I read an article a few years ago (I think it was a piece by the NYT) but unfortunately I didn’t bookmark it. It showed that in inner-city schools where the drop-out rate was high, as soon as they introduced relevant (read: diverse and modern) readings, the statistics almost instantly improved. I am a person who loves classics and who wishes everyone would too, but is it really realistic to expect 16-yo to read a book that does not speak to them in their free time when they don’t even have reading habits?

    I think more pilot programs like this, in which you revolutionize the syllabus and introduce works that speak to the students personally, would be amazing. And it wouldn’t even have to be a “kick-the-classics-off-the-list” kind of thing. A LOT of modern diverse books (YA, for example) have underlying themes that could be connected to classics. Why not assign students to start out with the YA book and then have them connect the dots with the classic? You’d tell them that the YA bases itself on the classic and I bet that would at least make some people more interested in finding the underlying pattern.

    Something that also contributes to people not reading classics is the elitism and gatekeeping associated with them. Why shame people for not having read this or that book? This semester, I had a lecturer who asked us all the time if we had read/watched this or that film/book (off the syllabus). When most people said “no,” he would just say “How lucky you are! I wish I were in your situation! I wish I could read/watch book X/film Y for the first time again…” I think that’s a great way to handle this kinds of situations…

    Sorry for such a long comment, but your blog post really made me think!

    Liked by 1 person

    1. Yes! This is awesome and I think an incorporated modern work + classic system could be really beneficial if schools tried! and the gatekeeping is real, esp. with those 100 classics you should have read lists etc.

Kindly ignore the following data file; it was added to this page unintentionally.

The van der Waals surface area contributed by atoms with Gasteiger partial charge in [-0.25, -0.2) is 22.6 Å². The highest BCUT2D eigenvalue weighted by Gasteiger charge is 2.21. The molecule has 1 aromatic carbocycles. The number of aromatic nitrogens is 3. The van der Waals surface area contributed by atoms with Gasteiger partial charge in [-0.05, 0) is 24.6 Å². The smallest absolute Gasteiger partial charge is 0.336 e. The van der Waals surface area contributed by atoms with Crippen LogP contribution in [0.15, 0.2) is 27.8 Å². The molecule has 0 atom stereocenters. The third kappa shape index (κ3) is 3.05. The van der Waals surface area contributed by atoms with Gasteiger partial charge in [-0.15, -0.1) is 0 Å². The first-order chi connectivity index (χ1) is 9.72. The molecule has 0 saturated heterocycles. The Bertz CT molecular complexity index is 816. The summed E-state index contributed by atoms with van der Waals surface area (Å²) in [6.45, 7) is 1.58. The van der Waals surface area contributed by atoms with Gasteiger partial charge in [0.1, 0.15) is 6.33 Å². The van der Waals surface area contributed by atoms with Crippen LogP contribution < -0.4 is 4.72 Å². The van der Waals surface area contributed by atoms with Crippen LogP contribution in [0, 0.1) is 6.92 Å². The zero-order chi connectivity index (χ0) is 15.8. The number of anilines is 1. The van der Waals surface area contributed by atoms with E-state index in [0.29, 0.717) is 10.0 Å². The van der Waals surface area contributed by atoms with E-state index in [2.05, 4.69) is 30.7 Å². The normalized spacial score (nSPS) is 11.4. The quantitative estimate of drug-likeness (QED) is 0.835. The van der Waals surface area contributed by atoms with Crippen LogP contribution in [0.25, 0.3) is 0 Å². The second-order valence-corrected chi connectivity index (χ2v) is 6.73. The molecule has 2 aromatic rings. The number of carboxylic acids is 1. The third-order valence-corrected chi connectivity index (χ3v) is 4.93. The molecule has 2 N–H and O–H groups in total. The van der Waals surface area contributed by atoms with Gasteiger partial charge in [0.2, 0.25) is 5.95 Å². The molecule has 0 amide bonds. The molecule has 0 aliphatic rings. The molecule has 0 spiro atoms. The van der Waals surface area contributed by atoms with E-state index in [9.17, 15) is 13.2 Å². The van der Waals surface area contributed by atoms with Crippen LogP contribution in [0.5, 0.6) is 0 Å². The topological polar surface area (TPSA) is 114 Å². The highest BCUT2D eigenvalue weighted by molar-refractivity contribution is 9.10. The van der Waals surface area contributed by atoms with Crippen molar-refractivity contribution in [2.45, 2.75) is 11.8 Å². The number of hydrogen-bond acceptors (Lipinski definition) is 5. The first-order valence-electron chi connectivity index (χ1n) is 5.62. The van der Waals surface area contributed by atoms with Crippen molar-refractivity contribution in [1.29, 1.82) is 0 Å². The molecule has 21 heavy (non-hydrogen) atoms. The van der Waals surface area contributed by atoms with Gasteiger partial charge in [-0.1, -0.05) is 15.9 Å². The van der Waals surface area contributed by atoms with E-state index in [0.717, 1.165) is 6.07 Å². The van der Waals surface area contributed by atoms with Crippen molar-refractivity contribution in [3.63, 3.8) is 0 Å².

it’s crazy to think that English teachers KNOW no one’s reading it but they still do things the same way anyways. and your comment was wonderful, glad this post made you think! ❤

      Liked by 1 person

  13. This was such an interesting read and I have to say I entirely agree with you! I went to a middle ground school in the UK, not rich but not poor either with a healthy mix of backgrounds including a large Muslim percentage alongside a lot of white Catholics and neither of those different prominent groups seemed to actually do our assigned reading. I did just because I would read anything I got my hands on and I also saw it as a point of pride to be able to say at age 12, 13, 14 etc that I’d read x classic – even if I didn’t entirely understand what I’d read!
    Your point about Emma being a tropey romance also made me think of another suggestion – we break down classics and compare them to modern day equivalents so kids have an idea what they’re getting into and not blindly stumbling into a stuffy Dickens novel, eg Pride and Prejudice is a romcom; there’s going to be a misunderstanding, a fallout, a grand gesture and a reconciliation. Get kids to think of books or even films they like that follow that same pattern, then they have a guideline taking them through the book already that they can build themes, character development etc around.

    Liked by 1 person

    1. yeah, explaining or making the summary sound fun/interesting/relatable can really help people getting into a book!!

      and yeah, it’s crazy how even the privileged kids don’t read it :S


  14. I am *SO* happy to know that American public school has not changed in the 10+ years since I graduated. ‎🙄

    It’s really sad that a lot of potential literature lovers are turned off from books and reading by the things they’re forced to read or the speed at which they have to finish texts while in school. And it’s doubly sad that most curriculum is structured around what Spark Notes can provide. It’s like, we don’t give kids things to which they can relate and then we don’t bother to focus on anything but point-by-point regurgitation. And then we complain when they don’t feel engaged???

    Liked by 1 person

    1. smh I wish they’d do better about the curriculum. it’s so hypocritical because they want us to learn but don’t normally teach us in the way that lets us learn????


Leave a Reply

Fill in your details below or click an icon to log in:

WordPress.com Logo

You are commenting using your WordPress.com account. Log Out /  Change )

Google photo

You are commenting using your Google account. Log Out /  Change )

Twitter picture

You are commenting using your Twitter account. Log Out /  Change )

Facebook photo

You are commenting using your Facebook account. Log Out /  Change )

Connecting to %s

This site uses Akismet to reduce spam. Learn how your comment data is processed.